The Encyclopedia of Witches & Witchcraft by Rosemary Ellen Guiley

Read: 17 August, 2008

Overall, I’d say that this book is fine if taken as fiction and read for pleasure. If you are interested in serious scholarship regarding the history of the occult, this book would really only serve to help you with modern/Wiccan perceptions of witchcraft. While it does touch on a number of older subjects, the articles are clearly written from a Wiccan perspective.

For example, “altar” is almost entirely defined in the context of goddess worship, never mind that plenty of patriarchal religions made use of altars in their devotion to male gods (Christianity being an obvious example). The book takes the theory that goddess worship was the norm before it was suddenly replaced by male-centred religion as a given.

Even the entries that don’t display an obvious Wiccan/feminist perspective show dubious scholarship. For example, the entire entry for Patricia C. Crowther talks about her relationship with woman she had been in a previous life – Polly. Polly teaches her some spells. The book says that “Patricia had no knowledge of such spells, which experts determined were authentic.” Well, that’s just sloppy. Who were these experts? Were they experts of Elizabethan magical theory and could therefore say that the spells Crowther had learned did match up with what we know of what Elizabethan witches may have practised? Or were these experts in magic who could tell that the spells were true spells with real magical power? We are never told the type of expert and in what way the spells were deemed authentic, which would change the interpretation of the article a great deal.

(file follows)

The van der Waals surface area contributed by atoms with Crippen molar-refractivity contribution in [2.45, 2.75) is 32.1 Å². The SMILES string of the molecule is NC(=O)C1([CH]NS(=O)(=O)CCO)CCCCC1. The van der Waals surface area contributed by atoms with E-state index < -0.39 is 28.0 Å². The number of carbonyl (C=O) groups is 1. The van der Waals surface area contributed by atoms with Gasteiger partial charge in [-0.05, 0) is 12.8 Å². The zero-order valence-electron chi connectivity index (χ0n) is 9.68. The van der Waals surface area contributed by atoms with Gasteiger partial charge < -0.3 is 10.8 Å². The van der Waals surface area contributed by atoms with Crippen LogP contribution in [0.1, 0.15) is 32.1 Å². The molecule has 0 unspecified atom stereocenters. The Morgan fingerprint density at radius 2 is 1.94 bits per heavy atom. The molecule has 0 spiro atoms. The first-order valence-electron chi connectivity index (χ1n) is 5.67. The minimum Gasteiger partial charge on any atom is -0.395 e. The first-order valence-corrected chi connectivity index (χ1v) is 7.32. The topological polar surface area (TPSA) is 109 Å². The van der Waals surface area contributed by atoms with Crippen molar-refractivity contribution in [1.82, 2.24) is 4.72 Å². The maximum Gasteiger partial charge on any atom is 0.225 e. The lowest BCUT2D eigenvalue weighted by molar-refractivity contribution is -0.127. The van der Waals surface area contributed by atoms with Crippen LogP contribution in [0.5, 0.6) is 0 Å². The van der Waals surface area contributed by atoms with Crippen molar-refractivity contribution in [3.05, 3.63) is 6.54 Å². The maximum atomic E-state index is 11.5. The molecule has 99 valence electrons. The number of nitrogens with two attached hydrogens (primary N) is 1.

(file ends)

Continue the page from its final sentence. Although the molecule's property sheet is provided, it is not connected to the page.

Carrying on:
And then there were some entries that I just have no way of explaining. For example, the entry on “Gypsies” explains that “their language, Romany, is related to Sanskrit,” but it never says that the people themselves are not called “Gypsies.” They are Romani. This is never mentioned in the entire entry – a very unusual little bit of bigotry for a book published in 1999.

This book isn’t a waste in the sense that I did get quite a few story ideas from it. But if you are doing research for any purpose other than the writing of fiction, don’t bother looking here. And, honestly, even if you are writing fiction, use it only as inspiration, not as an information source.

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